python to api vs. command line (was RE: comparing dates in a mercurial hook)

Joel B. Mohler joel at kiwistrawberry.us
Fri Oct 14 14:58:07 CDT 2011


On Friday, October 14, 2011 03:03:14 pm Matt Mackall wrote:
> On Fri, 2011-10-14 at 18:41 +0000, Haszlakiewicz, Eric wrote:
> > > -----Original Message-----
> > > From: Matt Mackall [mailto:mpm at selenic.com]
> > > 
> > > Why does everyone want to write hooks in Python?
> > > 
> > > On the command line, you can do this with something like:
> > >  hg id -r "$SOMENODE and not date('-180')"
> > > 
> > > and get a non-zero return code if the set is empty.
> > 
> > I have pre-existing hookthat needs to work on both unix and windows.
> > They do more than just the date check (env variable check, regexp
> > check of the description, works for both commit and push, etc...), and
> > I thought the best practice for a portable hook was to use python.
> 
> Well it's portable, sure. But definitely not completely documented and
> not guaranteed to work from release to release. So.. you can either
> write Unix and Windows hooks in shell scripts once or write in Python
> and take the hit every time you upgrade, I guess.
> 
> Another approach is to treat Python as your 'portable shell' and talk to
> Mercurial vs os.system().

This sounds nice, but it would be a lot more viable (or at least enjoyable) if 
there was a better way to parse out change-sets.  The thing that obviously 
occurs to me is to use json and I thought that certainly I wasn't the only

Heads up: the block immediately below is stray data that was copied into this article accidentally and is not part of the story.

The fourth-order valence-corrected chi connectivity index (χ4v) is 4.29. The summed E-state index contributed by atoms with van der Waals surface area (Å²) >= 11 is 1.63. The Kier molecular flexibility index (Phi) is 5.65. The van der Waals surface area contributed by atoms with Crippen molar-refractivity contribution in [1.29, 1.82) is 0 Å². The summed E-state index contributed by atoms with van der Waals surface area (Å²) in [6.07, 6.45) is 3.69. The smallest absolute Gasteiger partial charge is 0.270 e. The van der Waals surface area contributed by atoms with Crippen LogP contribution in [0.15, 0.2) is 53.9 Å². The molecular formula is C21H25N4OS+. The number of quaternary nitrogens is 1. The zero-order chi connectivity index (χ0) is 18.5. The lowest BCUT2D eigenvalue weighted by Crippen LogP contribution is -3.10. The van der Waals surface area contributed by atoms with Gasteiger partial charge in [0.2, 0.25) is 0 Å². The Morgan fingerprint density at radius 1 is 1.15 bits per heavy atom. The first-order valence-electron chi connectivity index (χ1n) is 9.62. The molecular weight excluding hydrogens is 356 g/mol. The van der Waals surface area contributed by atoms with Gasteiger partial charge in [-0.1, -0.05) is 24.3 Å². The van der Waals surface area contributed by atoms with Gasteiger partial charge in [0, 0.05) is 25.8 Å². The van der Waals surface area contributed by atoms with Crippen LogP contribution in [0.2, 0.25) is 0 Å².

person to want that.  It's true that I wasn't as witnessed by  
http://selenic.com/pipermail/mercurial/2010-November/035962.html .  However, 
that e-mail thread appeared to end in frustration and so I wrote my code in 
python accessing the changectx because I'd much rather do that than parse text 
logs.  Perhaps that was simply short-sighted.

So, is there a sensible way to get a dump of user, date, full commit 
description, files in the commit, etc through std-in/out?  Here "sensible" 
should be understood to mean that I don't feel like spending an hour parsing 
text (and likely finding that I didn't cover all the corner cases).

In pleasant contrast to using std-in/out, the mercurial api exposes lots of 
these goodies using great pythonic idioms with lots of pleasant iterations 
over list(like) objects.  To me, that's a pretty big advantage over the 
command line.

I haven't looked into it in detail, but I have gotten the impression that this 
is the big news of the command server (to me, at least).

Joel


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